Theology of Hope
by Jürgen Moltmann
Christianity has its essence and its goal not in itself and not in its own existence, but lives from something and exists for something which reaches far beyond itself. If we would grasp the secret of its existence and its modes of behavior, we must inquire into its mission. If we would fathom its essence, then we must inquire into that future on which it sets its hopes and expectations. If Christianity in the new social conditions has itself lost its bearings and become uncertain, then it must once again consider why it exists and what is its aim.
It is generally recognized today that the New Testament regards the Church as the 'community of eschatological salvation', and accordingly speaks of the gathering in and sending out of the community in terms of a horizon of eschatological expectation. The risen Christ calls, sends, justifies and sanctifies men, and in so doing gathers, calls and sends them into his eschatological future for the world. The risen Lord is always the Lord expected by the Church - the Lord, moreover, expected by the Church for the world and not merely for itself. Hence the Christian community does not live from itself and for itself, but from the sovereignty of the risen Lord and for the coming sovereignty of him who has conquered death and is bringing life, righteousness and the kingdom of God.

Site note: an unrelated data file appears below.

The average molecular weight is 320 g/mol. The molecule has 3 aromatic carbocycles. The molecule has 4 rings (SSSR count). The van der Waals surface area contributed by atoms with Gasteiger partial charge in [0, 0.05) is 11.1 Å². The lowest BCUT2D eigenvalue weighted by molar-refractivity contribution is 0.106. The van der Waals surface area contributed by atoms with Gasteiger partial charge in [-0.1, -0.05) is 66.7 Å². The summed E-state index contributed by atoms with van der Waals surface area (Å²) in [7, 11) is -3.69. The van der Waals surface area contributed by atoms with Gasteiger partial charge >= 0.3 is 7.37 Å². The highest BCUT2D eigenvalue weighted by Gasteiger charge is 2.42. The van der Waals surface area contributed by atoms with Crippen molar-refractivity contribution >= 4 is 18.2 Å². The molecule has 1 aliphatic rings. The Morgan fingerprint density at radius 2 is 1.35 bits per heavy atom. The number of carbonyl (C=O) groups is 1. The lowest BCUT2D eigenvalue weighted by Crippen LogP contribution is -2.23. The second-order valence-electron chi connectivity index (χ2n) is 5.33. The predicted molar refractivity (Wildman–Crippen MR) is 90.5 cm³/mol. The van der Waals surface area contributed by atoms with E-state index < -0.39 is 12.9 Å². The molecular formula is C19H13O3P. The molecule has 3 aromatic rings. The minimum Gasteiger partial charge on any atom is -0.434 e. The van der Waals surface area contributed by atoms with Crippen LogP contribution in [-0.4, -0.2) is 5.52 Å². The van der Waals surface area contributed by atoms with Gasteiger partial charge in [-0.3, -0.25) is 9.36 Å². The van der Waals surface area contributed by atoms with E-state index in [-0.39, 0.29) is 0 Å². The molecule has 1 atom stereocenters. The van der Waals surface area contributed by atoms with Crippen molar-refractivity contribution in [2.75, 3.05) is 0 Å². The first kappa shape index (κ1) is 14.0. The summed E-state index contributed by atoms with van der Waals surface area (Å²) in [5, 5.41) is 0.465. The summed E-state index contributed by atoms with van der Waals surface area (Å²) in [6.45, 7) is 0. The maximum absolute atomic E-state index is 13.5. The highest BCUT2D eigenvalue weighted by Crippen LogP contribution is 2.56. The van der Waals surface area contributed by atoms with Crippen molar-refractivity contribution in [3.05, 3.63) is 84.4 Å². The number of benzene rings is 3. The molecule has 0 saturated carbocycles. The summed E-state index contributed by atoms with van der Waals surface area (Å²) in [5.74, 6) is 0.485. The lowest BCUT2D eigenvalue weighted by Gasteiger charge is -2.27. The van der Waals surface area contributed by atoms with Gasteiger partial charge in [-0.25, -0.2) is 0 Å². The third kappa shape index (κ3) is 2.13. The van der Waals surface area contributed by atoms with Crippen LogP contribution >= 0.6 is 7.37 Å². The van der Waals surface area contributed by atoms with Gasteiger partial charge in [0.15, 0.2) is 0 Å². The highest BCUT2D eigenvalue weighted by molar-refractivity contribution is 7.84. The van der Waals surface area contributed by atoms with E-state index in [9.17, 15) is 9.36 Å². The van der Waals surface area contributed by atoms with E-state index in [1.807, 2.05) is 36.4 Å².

This eschatological orientation is seen in everything from which and for which the Church lives.